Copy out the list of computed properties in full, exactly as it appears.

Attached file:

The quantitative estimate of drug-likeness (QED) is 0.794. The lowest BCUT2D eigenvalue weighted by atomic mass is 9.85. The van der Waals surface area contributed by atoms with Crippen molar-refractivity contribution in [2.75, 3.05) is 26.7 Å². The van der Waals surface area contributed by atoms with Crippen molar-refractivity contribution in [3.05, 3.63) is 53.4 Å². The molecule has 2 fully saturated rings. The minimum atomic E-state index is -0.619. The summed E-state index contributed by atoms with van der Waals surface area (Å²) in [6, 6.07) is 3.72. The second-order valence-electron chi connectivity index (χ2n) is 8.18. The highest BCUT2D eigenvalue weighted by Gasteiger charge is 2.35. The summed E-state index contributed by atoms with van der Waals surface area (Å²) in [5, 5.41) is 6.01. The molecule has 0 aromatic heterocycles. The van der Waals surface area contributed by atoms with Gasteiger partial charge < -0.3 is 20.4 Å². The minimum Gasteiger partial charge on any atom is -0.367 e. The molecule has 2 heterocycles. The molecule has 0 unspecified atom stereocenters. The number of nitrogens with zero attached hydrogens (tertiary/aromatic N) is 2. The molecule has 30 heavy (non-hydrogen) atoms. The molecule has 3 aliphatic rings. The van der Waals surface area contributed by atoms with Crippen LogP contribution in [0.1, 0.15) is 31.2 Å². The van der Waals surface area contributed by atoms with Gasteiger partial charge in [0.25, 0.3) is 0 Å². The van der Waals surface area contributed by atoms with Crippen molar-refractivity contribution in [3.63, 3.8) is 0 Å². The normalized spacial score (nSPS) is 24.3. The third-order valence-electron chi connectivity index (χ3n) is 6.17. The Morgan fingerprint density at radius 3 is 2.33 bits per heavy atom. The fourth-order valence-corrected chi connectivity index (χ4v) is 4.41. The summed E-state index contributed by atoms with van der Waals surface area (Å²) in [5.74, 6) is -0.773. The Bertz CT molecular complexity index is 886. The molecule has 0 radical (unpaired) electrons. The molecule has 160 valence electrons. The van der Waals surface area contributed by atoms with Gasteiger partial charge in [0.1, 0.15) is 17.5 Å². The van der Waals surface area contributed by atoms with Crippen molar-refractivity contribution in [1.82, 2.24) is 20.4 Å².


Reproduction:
The quantitative estimate of drug-likeness (QED) is 0.794. The lowest BCUT2D eigenvalue weighted by atomic mass is 9.85. The van der Waals surface area contributed by atoms with Crippen molar-refractivity contribution in [2.75, 3.05) is 26.7 Å². The van der Waals surface area contributed by atoms with Crippen molar-refractivity contribution in [3.05, 3.63) is 53.4 Å². The molecule has 2 fully saturated rings. The minimum atomic E-state index is -0.619. The summed E-state index contributed by atoms with van der Waals surface area (Å²) in [6, 6.07) is 3.72. The second-order valence-electron chi connectivity index (χ2n) is 8.18. The highest BCUT2D eigenvalue weighted by Gasteiger charge is 2.35. The summed E-state index contributed by atoms with van der Waals surface area (Å²) in [5, 5.41) is 6.01. The molecule has 0 aromatic heterocycles. The van der Waals surface area contributed by atoms with Gasteiger partial charge < -0.3 is 20.4 Å². The minimum Gasteiger partial charge on any atom is -0.367 e. The molecule has 2 heterocycles. The molecule has 0 unspecified atom stereocenters. The number of nitrogens with zero attached hydrogens (tertiary/aromatic N) is 2. The molecule has 30 heavy (non-hydrogen) atoms. The molecule has 3 aliphatic rings. The van der Waals surface area contributed by atoms with Crippen LogP contribution in [0.1, 0.15) is 31.2 Å². The van der Waals surface area contributed by atoms with Gasteiger partial charge in [0.25, 0.3) is 0 Å². The van der Waals surface area contributed by atoms with Crippen molar-refractivity contribution in [3.63, 3.8) is 0 Å². The normalized spacial score (nSPS) is 24.3. The third-order valence-electron chi connectivity index (χ3n) is 6.17. The Morgan fingerprint density at radius 3 is 2.33 bits per heavy atom. The fourth-order valence-corrected chi connectivity index (χ4v) is 4.41. The summed E-state index contributed by atoms with van der Waals surface area (Å²) in [5.74, 6) is -0.773. The Bertz CT molecular complexity index is 886. The molecule has 0 radical (unpaired) electrons. The molecule has 160 valence electrons. The van der Waals surface area contributed by atoms with Gasteiger partial charge in [0.1, 0.15) is 17.5 Å². The van der Waals surface area contributed by atoms with Crippen molar-refractivity contribution in [1.82, 2.24) is 20.4 Å².